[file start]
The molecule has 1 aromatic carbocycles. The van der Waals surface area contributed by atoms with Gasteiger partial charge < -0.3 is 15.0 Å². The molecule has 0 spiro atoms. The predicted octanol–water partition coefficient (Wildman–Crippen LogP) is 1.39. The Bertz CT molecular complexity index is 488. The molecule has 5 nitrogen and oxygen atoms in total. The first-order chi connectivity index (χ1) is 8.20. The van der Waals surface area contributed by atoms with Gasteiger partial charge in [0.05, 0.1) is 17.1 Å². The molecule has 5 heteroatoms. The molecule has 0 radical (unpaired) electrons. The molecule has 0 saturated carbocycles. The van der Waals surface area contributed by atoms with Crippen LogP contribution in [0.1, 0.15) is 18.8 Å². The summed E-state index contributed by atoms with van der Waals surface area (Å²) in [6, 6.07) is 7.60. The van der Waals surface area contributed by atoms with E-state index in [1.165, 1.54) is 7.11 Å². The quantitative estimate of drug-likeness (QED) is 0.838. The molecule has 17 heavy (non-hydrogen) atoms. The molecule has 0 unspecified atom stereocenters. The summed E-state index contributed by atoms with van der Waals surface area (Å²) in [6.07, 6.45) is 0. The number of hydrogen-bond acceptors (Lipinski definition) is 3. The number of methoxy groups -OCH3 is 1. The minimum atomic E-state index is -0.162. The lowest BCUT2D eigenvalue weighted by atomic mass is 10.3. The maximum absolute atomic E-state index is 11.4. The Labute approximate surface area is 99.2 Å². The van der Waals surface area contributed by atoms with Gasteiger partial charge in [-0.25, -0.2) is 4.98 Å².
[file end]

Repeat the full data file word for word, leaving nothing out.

The molecule has 1 aromatic carbocycles. The van der Waals surface area contributed by atoms with Gasteiger partial charge < -0.3 is 15.0 Å². The molecule has 0 spiro atoms. The predicted octanol–water partition coefficient (Wildman–Crippen LogP) is 1.39. The Bertz CT molecular complexity index is 488. The molecule has 5 nitrogen and oxygen atoms in total. The first-order chi connectivity index (χ1) is 8.20. The van der Waals surface area contributed by atoms with Gasteiger partial charge in [0.05, 0.1) is 17.1 Å². The molecule has 5 heteroatoms. The molecule has 0 radical (unpaired) electrons. The molecule has 0 saturated carbocycles. The van der Waals surface area contributed by atoms with Crippen LogP contribution in [0.1, 0.15) is 18.8 Å². The summed E-state index contributed by atoms with van der Waals surface area (Å²) in [6, 6.07) is 7.60. The van der Waals surface area contributed by atoms with E-state index in [1.165, 1.54) is 7.11 Å². The quantitative estimate of drug-likeness (QED) is 0.838. The molecule has 17 heavy (non-hydrogen) atoms. The molecule has 0 unspecified atom stereocenters. The summed E-state index contributed by atoms with van der Waals surface area (Å²) in [6.07, 6.45) is 0. The number of hydrogen-bond acceptors (Lipinski definition) is 3. The number of methoxy groups -OCH3 is 1. The minimum atomic E-state index is -0.162. The lowest BCUT2D eigenvalue weighted by atomic mass is 10.3. The maximum absolute atomic E-state index is 11.4. The Labute approximate surface area is 99.2 Å². The van der Waals surface area contributed by atoms with Gasteiger partial charge in [-0.25, -0.2) is 4.98 Å².